Explaining Pakistan's "Bad Ally" Behavior


Like an unlikely pairing in a 1980s buddy cop movie, the United States and Pakistan are two unlikely allies who, ever since 2001, have banded together to face down violent extremists along the Pakistani-Afghan border. But here comes the third act twist where America, eyeing Pakistan warily, believes that this alliance of convenience has run its course. But to abandon the Pakistani government now — when the alliance has, arguably, done more harm for Pakistan than it has for the United States — would be, quite frankly, idiotic.

The U.S. is enduring one of its most torrid diplomatic periods in its decade-long cooperation with Pakistan in the War on Terror. Almost all Republican presidential hopefuls have expressed concern over Pakistan's seemingly duplicitous conduct. In exchange for millions of dollars in military and economic aid, the government of Pakistan was supposed to follow in-step with American military adventures in Afghanistan and, theoretically, turn a blind eye to potential American intrusions into Pakistani sovereign territory. Prominent commentators in both nations have since decried the alliance as harmful to national interests.

From a comfortable position a hemisphere away, American policymakers are constantly flustered when Pakistan doesn't live up to the perceived bargain. The global War on Terror (different President, same war) demands that American allies provide unconditional support towards the nebulous end of 'defeating' terrorism. Given Pakistan's strategic location in Central Asia, the State Department picked the Pakistani government to corral into the American camp. For America, the alliance was always a matter of convenience and little was or is being done to understand how and why Pakistan would choose to enter into such an agreement. After all, Pakistan had no direct quarrel with either Al-Qaeda or the Taliban; why should it risk her sons and the fragile peace it administers for a foreign power?

Let's just say that the United States made an offer Pakistan couldn't refuse — not just with financial incentives but with brutal military threats.

With such ham-fisted diplomacy, the U.S. barely concerned itself with Pakistan's own strategic and political goals. The need to placate American demands was added to the classic mess of Pakistani strategic concerns: the eternal contest with neighboring giant (and warming American friend) India, the need to balance the concerns of competing ethnic groups, and the delicate see-saw between the powerful military, the scheming intelligence services, and the fragile civilian government. Finding and capturing Osama bin Laden and stopping al-Qaeda were simply never high priorities on the Pakistani table.

Most branches of the Pakistani government, at least initially, did tackle the tasks America had set for it with some earnestness. But America quickly pursued its own policies without consulting Pakistani interests. In the ongoing drone war over Pakistani airspace, around 2000 Pakistani citizens have died. It is almost certain that a significant number of them were civilians who had little to no connection with terrorist activities.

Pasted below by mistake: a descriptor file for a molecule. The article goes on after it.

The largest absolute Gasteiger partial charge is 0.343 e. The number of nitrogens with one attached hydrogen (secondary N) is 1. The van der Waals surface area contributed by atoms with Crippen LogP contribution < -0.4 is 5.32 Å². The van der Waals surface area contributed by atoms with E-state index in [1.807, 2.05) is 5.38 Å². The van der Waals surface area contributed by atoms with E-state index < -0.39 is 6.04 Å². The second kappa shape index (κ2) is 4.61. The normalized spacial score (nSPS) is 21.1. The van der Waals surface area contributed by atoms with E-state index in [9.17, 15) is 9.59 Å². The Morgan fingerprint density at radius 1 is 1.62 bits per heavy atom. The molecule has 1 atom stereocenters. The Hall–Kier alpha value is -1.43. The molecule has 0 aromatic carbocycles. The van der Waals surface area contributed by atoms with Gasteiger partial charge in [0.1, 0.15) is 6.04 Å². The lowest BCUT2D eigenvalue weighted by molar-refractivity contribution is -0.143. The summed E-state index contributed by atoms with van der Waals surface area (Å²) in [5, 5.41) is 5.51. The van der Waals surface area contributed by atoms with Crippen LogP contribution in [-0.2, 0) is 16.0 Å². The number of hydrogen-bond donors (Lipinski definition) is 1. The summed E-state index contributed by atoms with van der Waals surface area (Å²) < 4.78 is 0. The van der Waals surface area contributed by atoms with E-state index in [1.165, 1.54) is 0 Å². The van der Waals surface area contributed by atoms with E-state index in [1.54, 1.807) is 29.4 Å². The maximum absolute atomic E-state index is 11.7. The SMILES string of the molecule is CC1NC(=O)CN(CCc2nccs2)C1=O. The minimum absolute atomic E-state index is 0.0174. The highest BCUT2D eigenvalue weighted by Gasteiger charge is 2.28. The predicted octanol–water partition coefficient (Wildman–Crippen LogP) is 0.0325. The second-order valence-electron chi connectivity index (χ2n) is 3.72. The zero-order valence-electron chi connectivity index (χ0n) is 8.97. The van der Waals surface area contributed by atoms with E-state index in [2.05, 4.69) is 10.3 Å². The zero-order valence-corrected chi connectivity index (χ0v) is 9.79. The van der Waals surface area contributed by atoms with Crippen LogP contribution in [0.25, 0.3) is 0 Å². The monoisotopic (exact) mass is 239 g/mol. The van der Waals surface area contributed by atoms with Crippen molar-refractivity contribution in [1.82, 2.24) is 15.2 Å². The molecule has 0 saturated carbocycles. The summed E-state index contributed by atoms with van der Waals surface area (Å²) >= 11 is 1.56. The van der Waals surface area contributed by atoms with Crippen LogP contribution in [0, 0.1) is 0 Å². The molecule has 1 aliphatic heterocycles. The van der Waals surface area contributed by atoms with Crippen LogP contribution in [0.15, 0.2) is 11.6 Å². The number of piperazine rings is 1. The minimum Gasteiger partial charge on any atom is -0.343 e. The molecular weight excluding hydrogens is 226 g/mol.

With the American alliance now seemingly more trouble than it’s worth, top Pakistani leadership is publicly questioning the need to maintain the alliance. This is a natural response to the Pakistani public's massive discontent with the American alliance — seen by many as dealing with the devil — and a recognition that American foreign policy goals do not, and have not, aligned themselves with Pakistani national interests.

And yet, America's leaders have consistently and loudly denounced Pakistan's seeming inaction and hesitation to pursue issues outside of Pakistani national interest. 

Ultimately, America may have fundamentally misread Pakistan's capacity for alliance in one crucial aspect: Pakistan's fragile government. The balance of political power in Pakistani politics is notoriously delicate — cajoling the sitting government does not necessarily mean that one wins over all governmental apparatus. The notoriously autonomous intelligence services have acted brazenly and independently, often without official sanction. And, in all likelihood, if perfidy was performed in Pakistan's name, it was these clandestine operatives, with an independent agenda, that carried them out.

Which leaves the Pakistani government holding all the blame. Not only does America criticize the Pakistani government for failing to hold up their end of the bargain, the Pakistani people too ferment rebellious ideas at the thought of their government bending at the knee to Washington. The alliance, in many ways, has ruined the Pakistani government with little benefit to either side.

With the resources at its disposal, with the game so heavily rigged against it, the Pakistani government was never going to be able to be a serious partner in the War on Terror. That both parties have pretended that it lasted this long is an example of cynical diplomacy and gaming statecraft at its finest.

And yet, if the American alliance should crumble tomorrow, could signal a catastrophic destabilization of Pakistani civilian rule. If you think Afghanistan presented problems, imagine Pakistan collapsing.

Photo Credit: expertinfantry